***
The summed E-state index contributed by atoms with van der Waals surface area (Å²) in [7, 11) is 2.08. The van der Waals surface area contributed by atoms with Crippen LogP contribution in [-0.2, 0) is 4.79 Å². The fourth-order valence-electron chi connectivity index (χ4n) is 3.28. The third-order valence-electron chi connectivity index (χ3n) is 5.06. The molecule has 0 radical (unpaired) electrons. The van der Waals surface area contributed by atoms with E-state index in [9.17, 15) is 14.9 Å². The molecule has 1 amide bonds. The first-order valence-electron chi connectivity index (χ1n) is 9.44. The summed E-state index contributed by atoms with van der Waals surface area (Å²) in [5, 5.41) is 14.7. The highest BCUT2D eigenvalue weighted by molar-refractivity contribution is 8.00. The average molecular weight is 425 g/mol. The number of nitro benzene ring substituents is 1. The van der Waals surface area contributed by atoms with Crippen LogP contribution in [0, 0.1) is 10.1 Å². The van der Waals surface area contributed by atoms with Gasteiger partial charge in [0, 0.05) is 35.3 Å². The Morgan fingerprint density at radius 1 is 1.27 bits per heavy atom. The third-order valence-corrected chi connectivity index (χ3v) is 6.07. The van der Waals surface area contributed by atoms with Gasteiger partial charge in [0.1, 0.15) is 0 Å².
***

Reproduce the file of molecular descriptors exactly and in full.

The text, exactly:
The summed E-state index contributed by atoms with van der Waals surface area (Å²) in [7, 11) is 2.08. The van der Waals surface area contributed by atoms with Crippen LogP contribution in [-0.2, 0) is 4.79 Å². The fourth-order valence-electron chi connectivity index (χ4n) is 3.28. The third-order valence-electron chi connectivity index (χ3n) is 5.06. The molecule has 0 radical (unpaired) electrons. The van der Waals surface area contributed by atoms with E-state index in [9.17, 15) is 14.9 Å². The molecule has 1 amide bonds. The first-order valence-electron chi connectivity index (χ1n) is 9.44. The summed E-state index contributed by atoms with van der Waals surface area (Å²) in [5, 5.41) is 14.7. The highest BCUT2D eigenvalue weighted by molar-refractivity contribution is 8.00. The average molecular weight is 425 g/mol. The number of nitro benzene ring substituents is 1. The van der Waals surface area contributed by atoms with Crippen LogP contribution in [0, 0.1) is 10.1 Å². The van der Waals surface area contributed by atoms with Gasteiger partial charge in [0, 0.05) is 35.3 Å². The Morgan fingerprint density at radius 1 is 1.27 bits per heavy atom. The third-order valence-corrected chi connectivity index (χ3v) is 6.07. The van der Waals surface area contributed by atoms with Gasteiger partial charge in [0.1, 0.15) is 0 Å².